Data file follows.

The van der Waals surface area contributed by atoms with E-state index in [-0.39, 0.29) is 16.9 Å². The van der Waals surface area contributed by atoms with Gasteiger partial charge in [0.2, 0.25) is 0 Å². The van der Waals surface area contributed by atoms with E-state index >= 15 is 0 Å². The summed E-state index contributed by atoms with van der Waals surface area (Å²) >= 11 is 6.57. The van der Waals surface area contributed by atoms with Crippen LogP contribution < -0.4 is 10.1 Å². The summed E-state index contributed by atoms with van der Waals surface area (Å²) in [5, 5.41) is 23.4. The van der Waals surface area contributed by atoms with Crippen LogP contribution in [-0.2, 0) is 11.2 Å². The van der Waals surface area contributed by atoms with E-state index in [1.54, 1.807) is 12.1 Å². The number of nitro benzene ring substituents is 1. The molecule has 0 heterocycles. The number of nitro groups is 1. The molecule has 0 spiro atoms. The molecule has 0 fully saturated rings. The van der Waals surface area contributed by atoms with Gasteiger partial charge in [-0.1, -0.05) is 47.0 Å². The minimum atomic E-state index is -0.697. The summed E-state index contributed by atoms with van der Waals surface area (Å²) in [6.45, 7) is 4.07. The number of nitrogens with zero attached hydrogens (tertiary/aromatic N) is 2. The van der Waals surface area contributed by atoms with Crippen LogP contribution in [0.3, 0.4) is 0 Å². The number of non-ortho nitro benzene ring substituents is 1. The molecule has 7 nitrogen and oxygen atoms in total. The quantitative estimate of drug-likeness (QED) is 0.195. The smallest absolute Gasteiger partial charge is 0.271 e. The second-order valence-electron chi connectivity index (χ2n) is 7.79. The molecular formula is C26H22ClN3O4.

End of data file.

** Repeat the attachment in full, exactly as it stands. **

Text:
The van der Waals surface area contributed by atoms with E-state index in [-0.39, 0.29) is 16.9 Å². The van der Waals surface area contributed by atoms with Gasteiger partial charge in [0.2, 0.25) is 0 Å². The van der Waals surface area contributed by atoms with E-state index >= 15 is 0 Å². The summed E-state index contributed by atoms with van der Waals surface area (Å²) >= 11 is 6.57. The van der Waals surface area contributed by atoms with Crippen LogP contribution < -0.4 is 10.1 Å². The summed E-state index contributed by atoms with van der Waals surface area (Å²) in [5, 5.41) is 23.4. The van der Waals surface area contributed by atoms with Crippen LogP contribution in [-0.2, 0) is 11.2 Å². The van der Waals surface area contributed by atoms with E-state index in [1.54, 1.807) is 12.1 Å². The number of nitro benzene ring substituents is 1. The molecule has 0 heterocycles. The number of nitro groups is 1. The molecule has 0 spiro atoms. The molecule has 0 fully saturated rings. The van der Waals surface area contributed by atoms with Gasteiger partial charge in [-0.1, -0.05) is 47.0 Å². The minimum atomic E-state index is -0.697. The summed E-state index contributed by atoms with van der Waals surface area (Å²) in [6.45, 7) is 4.07. The number of nitrogens with zero attached hydrogens (tertiary/aromatic N) is 2. The van der Waals surface area contributed by atoms with Crippen LogP contribution in [0.3, 0.4) is 0 Å². The number of non-ortho nitro benzene ring substituents is 1. The molecule has 7 nitrogen and oxygen atoms in total. The quantitative estimate of drug-likeness (QED) is 0.195. The smallest absolute Gasteiger partial charge is 0.271 e. The second-order valence-electron chi connectivity index (χ2n) is 7.79. The molecular formula is C26H22ClN3O4.